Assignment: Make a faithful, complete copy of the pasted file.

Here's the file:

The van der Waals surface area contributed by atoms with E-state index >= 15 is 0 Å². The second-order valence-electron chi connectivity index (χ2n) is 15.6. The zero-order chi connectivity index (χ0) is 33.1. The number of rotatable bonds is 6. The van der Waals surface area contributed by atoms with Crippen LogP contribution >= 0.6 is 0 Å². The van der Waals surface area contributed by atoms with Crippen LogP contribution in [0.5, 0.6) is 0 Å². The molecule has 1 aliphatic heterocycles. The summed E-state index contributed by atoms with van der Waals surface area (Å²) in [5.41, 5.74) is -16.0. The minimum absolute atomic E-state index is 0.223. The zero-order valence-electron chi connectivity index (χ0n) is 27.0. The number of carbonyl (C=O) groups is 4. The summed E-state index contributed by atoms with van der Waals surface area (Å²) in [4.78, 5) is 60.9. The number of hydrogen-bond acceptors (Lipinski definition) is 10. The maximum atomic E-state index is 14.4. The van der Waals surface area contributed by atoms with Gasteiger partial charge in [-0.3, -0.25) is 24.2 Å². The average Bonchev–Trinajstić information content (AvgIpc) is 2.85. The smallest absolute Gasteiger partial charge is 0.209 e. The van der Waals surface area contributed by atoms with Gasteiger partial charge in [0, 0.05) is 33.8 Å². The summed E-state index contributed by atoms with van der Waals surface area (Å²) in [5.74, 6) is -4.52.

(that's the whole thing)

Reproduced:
The van der Waals surface area contributed by atoms with E-state index >= 15 is 0 Å². The second-order valence-electron chi connectivity index (χ2n) is 15.6. The zero-order chi connectivity index (χ0) is 33.1. The number of rotatable bonds is 6. The van der Waals surface area contributed by atoms with Crippen LogP contribution >= 0.6 is 0 Å². The van der Waals surface area contributed by atoms with Crippen LogP contribution in [0.5, 0.6) is 0 Å². The molecule has 1 aliphatic heterocycles. The summed E-state index contributed by atoms with van der Waals surface area (Å²) in [5.41, 5.74) is -16.0. The minimum absolute atomic E-state index is 0.223. The zero-order valence-electron chi connectivity index (χ0n) is 27.0. The number of carbonyl (C=O) groups is 4. The summed E-state index contributed by atoms with van der Waals surface area (Å²) in [4.78, 5) is 60.9. The number of hydrogen-bond acceptors (Lipinski definition) is 10. The maximum atomic E-state index is 14.4. The van der Waals surface area contributed by atoms with Gasteiger partial charge in [-0.3, -0.25) is 24.2 Å². The average Bonchev–Trinajstić information content (AvgIpc) is 2.85. The smallest absolute Gasteiger partial charge is 0.209 e. The van der Waals surface area contributed by atoms with Gasteiger partial charge in [0, 0.05) is 33.8 Å². The summed E-state index contributed by atoms with van der Waals surface area (Å²) in [5.74, 6) is -4.52.